PCBREPP was created during the time of former President Ramos as mechanism to table cases of alleged political offenders.  The process was able to release a significant number of political offenders under President Fidel Ramos’ term.  It was resurrected during the term of former President Gloria Arroyo and was able to release eight political prisoners at the last days of her term of office.

Meanwhile, political detainees in Dumaguete Provincial Jail, Kabankalan City Jail, Leyte Provincial Jail, Samar Provincial Jail and Catbalogan Samar Provincial Jail are also joining the hunger strike while political detainees in Mindanao and MMDJ Taguig are already in fasting since July 21, 2011.

Action Requested

Please write to the authorities in the Philippines urging them to:

  1. Call upon competent authorities to look into the plight of the political prisoners and detainees particularly the criminalization of their political acts, and the bureaucracy in government that failed to immediately act on petitions such as parole, pardon and clemency filed by prisoners;
  2. Review the present Board of Pardons and Parole guidelines 2006 Revised Manual of the Board of Pardons and Parole, Section 3, Extraordinary Circumstances, a) to consider the proposal to lower the age limit of those eligible for pardon from 70 to 60 and, b)  to include prisoners who are “terminally ill and have debilitating diseases” for immediate executive clemency;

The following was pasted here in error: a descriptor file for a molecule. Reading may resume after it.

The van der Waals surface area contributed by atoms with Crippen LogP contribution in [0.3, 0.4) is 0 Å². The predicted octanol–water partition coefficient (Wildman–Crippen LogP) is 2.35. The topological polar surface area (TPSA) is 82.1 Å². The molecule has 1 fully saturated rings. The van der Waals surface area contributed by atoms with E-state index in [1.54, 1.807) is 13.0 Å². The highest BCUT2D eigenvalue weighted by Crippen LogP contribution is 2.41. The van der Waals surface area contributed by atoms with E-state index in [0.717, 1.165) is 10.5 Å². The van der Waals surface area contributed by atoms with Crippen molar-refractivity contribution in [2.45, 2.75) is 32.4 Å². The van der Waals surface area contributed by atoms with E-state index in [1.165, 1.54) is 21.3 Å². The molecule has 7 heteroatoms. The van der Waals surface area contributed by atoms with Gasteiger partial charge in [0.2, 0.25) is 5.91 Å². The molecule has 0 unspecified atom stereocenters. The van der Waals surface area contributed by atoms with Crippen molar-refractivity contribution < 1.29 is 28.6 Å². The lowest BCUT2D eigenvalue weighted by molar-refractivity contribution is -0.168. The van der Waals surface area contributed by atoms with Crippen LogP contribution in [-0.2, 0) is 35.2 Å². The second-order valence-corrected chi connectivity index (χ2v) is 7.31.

3. Create a working group to examine, monitor, review and provide recommendations in relation to the ongoing cases of political offenders. Similar actions should be taken in dealing with pending appeals and applications for parole, pardon and clemency filed by political prisoners. The group should have unrestricted access to the prison system and its records;
  4. Provide a “a general and unconditional amnesty” for the release of political prisoners and detainees;
  5. Provide a clear action plan of government to include human rights principles as basis for governance and development plan;
  6. Guarantee the respect of human rights and the fundamental freedoms in accordance with international human rights standards.

Please send your letters to:

 

  1. President Benigno C. Aquino III
    Republic of the Philippines
    Malacañan Palace
    JP Laurel Street , San Miguel
    Manila 1005
    Philippines

Fax: +63 2 736 1010
Tel: +63 2 735 6201 / 564 1451 to 80

Email: This e-mail address is being protected from spambots. You need JavaScript enabled to view it / This e-mail address is being protected from spambots. You need JavaScript enabled to view it

 

  1. Executive Secretary Paquito N. Ochoa, Jr

Office of the President

1/F Bonifacio Hall, Malacañan Palace,

JP Laurel Street , San Miguel
Manila 1005
Philippines

Fax: +63 2 733 7636

Tel: +63 2 733 3010 / 733 2485

Email: This e-mail address is being protected from spambots. You need JavaScript enabled to view it

 

  1. Secretary Leila M. De Lima
    Department of Justice (DOJ)

Padre Faura Street

Ermita, Manila, 1000

Philippines

Fax: +63 2 523 9548
Tel: +63 2 521 1908
Email: This e-mail address is being protected from spambots. You need JavaScript enabled to view it / This e-mail address is being protected from spambots. You need JavaScript enabled to view it

 

  1. Secretary Teresita Q. Deles

Office of the Presidential Adviser on the Peace Process (OPAPP)